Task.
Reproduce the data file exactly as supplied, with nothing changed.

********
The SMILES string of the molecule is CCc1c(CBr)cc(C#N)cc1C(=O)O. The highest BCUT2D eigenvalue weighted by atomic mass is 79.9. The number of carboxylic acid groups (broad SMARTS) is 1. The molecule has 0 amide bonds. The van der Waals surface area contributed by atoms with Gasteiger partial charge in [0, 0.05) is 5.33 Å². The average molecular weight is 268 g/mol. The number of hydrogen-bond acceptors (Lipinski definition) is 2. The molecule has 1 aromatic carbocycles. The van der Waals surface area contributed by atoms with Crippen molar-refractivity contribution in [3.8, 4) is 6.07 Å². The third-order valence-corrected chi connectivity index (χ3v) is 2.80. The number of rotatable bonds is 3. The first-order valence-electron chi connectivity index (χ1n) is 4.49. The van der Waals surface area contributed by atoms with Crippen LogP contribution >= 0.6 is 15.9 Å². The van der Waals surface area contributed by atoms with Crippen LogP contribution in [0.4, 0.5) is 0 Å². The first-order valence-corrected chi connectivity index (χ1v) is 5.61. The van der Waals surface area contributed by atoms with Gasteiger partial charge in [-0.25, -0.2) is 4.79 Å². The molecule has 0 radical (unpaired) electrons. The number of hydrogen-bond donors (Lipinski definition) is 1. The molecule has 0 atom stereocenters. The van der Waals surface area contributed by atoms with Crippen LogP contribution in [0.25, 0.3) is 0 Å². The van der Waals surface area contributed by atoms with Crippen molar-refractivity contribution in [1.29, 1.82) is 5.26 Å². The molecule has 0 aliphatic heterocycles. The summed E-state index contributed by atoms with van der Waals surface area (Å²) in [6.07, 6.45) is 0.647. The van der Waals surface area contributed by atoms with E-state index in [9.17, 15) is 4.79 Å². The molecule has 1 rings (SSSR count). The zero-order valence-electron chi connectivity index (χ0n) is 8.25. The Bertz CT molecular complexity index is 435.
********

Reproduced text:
The SMILES string of the molecule is CCc1c(CBr)cc(C#N)cc1C(=O)O. The highest BCUT2D eigenvalue weighted by atomic mass is 79.9. The number of carboxylic acid groups (broad SMARTS) is 1. The molecule has 0 amide bonds. The van der Waals surface area contributed by atoms with Gasteiger partial charge in [0, 0.05) is 5.33 Å². The average molecular weight is 268 g/mol. The number of hydrogen-bond acceptors (Lipinski definition) is 2. The molecule has 1 aromatic carbocycles. The van der Waals surface area contributed by atoms with Crippen molar-refractivity contribution in [3.8, 4) is 6.07 Å². The third-order valence-corrected chi connectivity index (χ3v) is 2.80. The number of rotatable bonds is 3. The first-order valence-electron chi connectivity index (χ1n) is 4.49. The van der Waals surface area contributed by atoms with Crippen LogP contribution >= 0.6 is 15.9 Å². The van der Waals surface area contributed by atoms with Crippen LogP contribution in [0.4, 0.5) is 0 Å². The first-order valence-corrected chi connectivity index (χ1v) is 5.61. The van der Waals surface area contributed by atoms with Gasteiger partial charge in [-0.25, -0.2) is 4.79 Å². The molecule has 0 radical (unpaired) electrons. The number of hydrogen-bond donors (Lipinski definition) is 1. The molecule has 0 atom stereocenters. The van der Waals surface area contributed by atoms with Crippen LogP contribution in [0.25, 0.3) is 0 Å². The van der Waals surface area contributed by atoms with Crippen molar-refractivity contribution in [1.29, 1.82) is 5.26 Å². The molecule has 0 aliphatic heterocycles. The summed E-state index contributed by atoms with van der Waals surface area (Å²) in [6.07, 6.45) is 0.647. The van der Waals surface area contributed by atoms with E-state index in [9.17, 15) is 4.79 Å². The molecule has 1 rings (SSSR count). The zero-order valence-electron chi connectivity index (χ0n) is 8.25. The Bertz CT molecular complexity index is 435.